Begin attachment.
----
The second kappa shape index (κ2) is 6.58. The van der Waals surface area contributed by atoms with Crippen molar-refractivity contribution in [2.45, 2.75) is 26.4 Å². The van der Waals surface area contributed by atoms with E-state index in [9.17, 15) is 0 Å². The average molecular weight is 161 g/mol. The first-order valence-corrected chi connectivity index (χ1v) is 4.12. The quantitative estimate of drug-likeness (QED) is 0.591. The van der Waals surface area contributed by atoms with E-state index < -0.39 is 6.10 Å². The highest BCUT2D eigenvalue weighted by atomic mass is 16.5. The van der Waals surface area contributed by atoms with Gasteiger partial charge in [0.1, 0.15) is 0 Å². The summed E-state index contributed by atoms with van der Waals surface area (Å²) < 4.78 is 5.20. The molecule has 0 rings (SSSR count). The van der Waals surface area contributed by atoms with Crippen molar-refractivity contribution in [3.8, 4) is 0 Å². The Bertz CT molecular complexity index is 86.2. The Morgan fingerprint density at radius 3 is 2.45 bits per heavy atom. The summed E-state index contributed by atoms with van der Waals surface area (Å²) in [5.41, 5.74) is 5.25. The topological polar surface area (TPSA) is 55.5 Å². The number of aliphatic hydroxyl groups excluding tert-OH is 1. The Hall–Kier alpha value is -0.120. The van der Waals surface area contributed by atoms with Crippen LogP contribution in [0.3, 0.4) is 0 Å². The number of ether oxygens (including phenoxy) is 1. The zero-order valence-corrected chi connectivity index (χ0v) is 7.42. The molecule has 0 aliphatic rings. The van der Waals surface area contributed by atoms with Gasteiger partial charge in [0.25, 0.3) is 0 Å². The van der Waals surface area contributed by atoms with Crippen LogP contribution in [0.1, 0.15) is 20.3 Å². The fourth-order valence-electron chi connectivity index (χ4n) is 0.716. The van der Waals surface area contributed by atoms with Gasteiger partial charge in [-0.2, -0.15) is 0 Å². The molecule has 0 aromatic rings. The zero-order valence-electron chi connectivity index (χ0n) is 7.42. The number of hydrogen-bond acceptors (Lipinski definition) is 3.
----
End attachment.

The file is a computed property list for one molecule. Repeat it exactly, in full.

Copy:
The second kappa shape index (κ2) is 6.58. The van der Waals surface area contributed by atoms with Crippen molar-refractivity contribution in [2.45, 2.75) is 26.4 Å². The van der Waals surface area contributed by atoms with E-state index in [9.17, 15) is 0 Å². The average molecular weight is 161 g/mol. The first-order valence-corrected chi connectivity index (χ1v) is 4.12. The quantitative estimate of drug-likeness (QED) is 0.591. The van der Waals surface area contributed by atoms with E-state index < -0.39 is 6.10 Å². The highest BCUT2D eigenvalue weighted by atomic mass is 16.5. The van der Waals surface area contributed by atoms with Gasteiger partial charge in [0.1, 0.15) is 0 Å². The summed E-state index contributed by atoms with van der Waals surface area (Å²) < 4.78 is 5.20. The molecule has 0 rings (SSSR count). The van der Waals surface area contributed by atoms with Crippen molar-refractivity contribution in [3.8, 4) is 0 Å². The Bertz CT molecular complexity index is 86.2. The Morgan fingerprint density at radius 3 is 2.45 bits per heavy atom. The summed E-state index contributed by atoms with van der Waals surface area (Å²) in [5.41, 5.74) is 5.25. The topological polar surface area (TPSA) is 55.5 Å². The number of aliphatic hydroxyl groups excluding tert-OH is 1. The Hall–Kier alpha value is -0.120. The van der Waals surface area contributed by atoms with Crippen LogP contribution in [0.3, 0.4) is 0 Å². The number of ether oxygens (including phenoxy) is 1. The zero-order valence-corrected chi connectivity index (χ0v) is 7.42. The molecule has 0 aliphatic rings. The van der Waals surface area contributed by atoms with Gasteiger partial charge in [0.25, 0.3) is 0 Å². The van der Waals surface area contributed by atoms with Crippen LogP contribution in [0.1, 0.15) is 20.3 Å². The fourth-order valence-electron chi connectivity index (χ4n) is 0.716. The van der Waals surface area contributed by atoms with Gasteiger partial charge in [-0.2, -0.15) is 0 Å². The molecule has 0 aromatic rings. The zero-order valence-electron chi connectivity index (χ0n) is 7.42. The number of hydrogen-bond acceptors (Lipinski definition) is 3.